Complex local, state, federal and international laws and regulations apply to the collection, use, retention, protection, disclosure, transfer and other processing of personal data. These privacy and data protection laws and regulations are quickly evolving, with new or modified laws and regulations proposed and implemented frequently and existing laws and regulations subject to new or different interpretations and enforcement. For example, the European Union’s General Data Protection Regulation (“GDPR”) requires companies to meet certain requirements regarding the handling of personal data, including its use, protection and transfer and the ability of persons whose data is stored to correct or delete such data about themselves, and failure to meet the GDPR requirements could result in penalties of up to 4% of annual worldwide revenue. Additionally, the California Consumer Privacy Act of 2018 (“CCPA”) provides a private right of action for data breaches and requires companies that process the personal information of California residents to make new disclosures to consumers about their data collection, use and sharing practices, allow consumers to opt out of certain data sharing with third parties and to request deletion of personal information (subject to certain exceptions). Other states passed similar privacy legislation that took effect in 2023, and other states and countries passed or are considering expanding or passing comprehensive privacy laws. If we fail, or are perceived to have failed, to properly respond to security breaches of our or a third party’s information technology systems or fail to properly respond to or honor consumer requests under any of the foregoing privacy laws, we could experience reputational damage, adverse publicity, loss of consumer confidence, reduced sales and profits, complications in executing our growth initiatives and regulatory and legal risk, including regulatory fines and penalties, and in some cases civil liabilities where individuals have been provided with a private right of action.

Compliance with the current and future privacy and data protection laws can be costly and time-consuming and there is no assurance that our compliance efforts will be successful in preventing breaches or data loss. Our failure to comply with applicable laws and regulations or other obligations to which we may be subject relating to personal information, or to protect personal information from unauthorized access, use or other processing, could result in enforcement actions and regulatory investigations against us, claims for damages by customers and other affected individuals, fines or damage to our brand reputation, any of which could have a material adverse effect on our operations, financial performance and business.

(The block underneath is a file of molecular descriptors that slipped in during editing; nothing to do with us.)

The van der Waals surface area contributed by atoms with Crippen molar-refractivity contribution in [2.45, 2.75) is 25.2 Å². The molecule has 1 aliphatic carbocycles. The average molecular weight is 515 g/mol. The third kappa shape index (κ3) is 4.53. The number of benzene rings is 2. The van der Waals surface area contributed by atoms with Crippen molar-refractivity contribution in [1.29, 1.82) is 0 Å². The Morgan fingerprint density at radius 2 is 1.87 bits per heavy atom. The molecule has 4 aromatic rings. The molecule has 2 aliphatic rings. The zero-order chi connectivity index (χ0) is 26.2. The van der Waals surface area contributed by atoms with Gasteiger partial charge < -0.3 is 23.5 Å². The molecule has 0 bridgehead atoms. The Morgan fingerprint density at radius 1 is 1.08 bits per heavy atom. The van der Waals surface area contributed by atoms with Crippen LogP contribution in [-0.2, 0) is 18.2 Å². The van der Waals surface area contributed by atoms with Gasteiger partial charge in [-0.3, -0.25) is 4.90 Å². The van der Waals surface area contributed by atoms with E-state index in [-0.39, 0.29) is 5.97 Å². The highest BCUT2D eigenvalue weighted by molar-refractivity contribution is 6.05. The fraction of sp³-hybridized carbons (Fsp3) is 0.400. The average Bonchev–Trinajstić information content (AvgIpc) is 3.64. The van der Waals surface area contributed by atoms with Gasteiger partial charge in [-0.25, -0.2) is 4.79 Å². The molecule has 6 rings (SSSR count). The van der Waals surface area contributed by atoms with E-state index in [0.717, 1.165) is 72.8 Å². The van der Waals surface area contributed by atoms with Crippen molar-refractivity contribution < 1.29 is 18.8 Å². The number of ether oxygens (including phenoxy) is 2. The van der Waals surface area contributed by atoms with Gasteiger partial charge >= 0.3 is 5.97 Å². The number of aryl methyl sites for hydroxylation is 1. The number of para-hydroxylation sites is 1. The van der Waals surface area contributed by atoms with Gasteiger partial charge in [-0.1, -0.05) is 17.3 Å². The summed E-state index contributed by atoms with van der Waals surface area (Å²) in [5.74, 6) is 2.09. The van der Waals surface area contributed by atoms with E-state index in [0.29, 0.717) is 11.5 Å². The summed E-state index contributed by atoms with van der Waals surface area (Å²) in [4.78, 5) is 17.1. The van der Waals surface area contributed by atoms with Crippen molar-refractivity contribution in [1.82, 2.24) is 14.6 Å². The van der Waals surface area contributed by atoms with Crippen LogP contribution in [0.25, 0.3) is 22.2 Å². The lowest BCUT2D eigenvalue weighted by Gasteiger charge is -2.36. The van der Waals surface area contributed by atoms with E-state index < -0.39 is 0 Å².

The regulatory environment related to privacy and data security is changing at an ever-increasing pace, with new, increasingly rigorous, and often unclear requirements applicable to our business. In addition, the issues regulated by privacy laws (such as advertising and marketing, children, biometric, employee, surveillance, artificial intelligence, and health related information) have expanded, as have the number of city, state, federal and international governmental bodies and agencies that have recently passed or are currently considering privacy legislation or regulatory rulemaking. Where not limited by preemption and where there are perceived shortcomings in federal laws, many states have passed or are considering adopting stricter versions of federal privacy laws (e.g., state level statutes similar to the Telephone Consumer Protection Act of 1991, the Health Insurance Portability and Accountability Act, and the Children’s Online Privacy Protection Act of 1998). Private service providers also have implemented mandatory privacy requirements impacting businesses, like Chipotle, that wish to utilize services available on their platforms.

 

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In addition, a number of recent lawsuits have pled creative claims under privacy legislation such as the Video Privacy Protection Act, Electronic Communications Privacy Act (including the WireTap Act and Stored Communications Act), Computer Fraud and Abuse Act, and similar state laws alleging wiretapping, eavesdropping, tape recording and invasion of privacy through the use of marketing pixels, analytics software, session replay technology, voice recording, and live chat functionality. Defending against such claims can be costly and strain internal resources.

Taken together, Chipotle faces rapidly increasing compliance costs in order to modify its operations and business practices to comply with applicable laws, regulations and other requirements.

We rely heavily on information technology systems and failures or interruptions in our IT systems could harm our ability to effectively operate our business and/or result in the loss of guests or employees.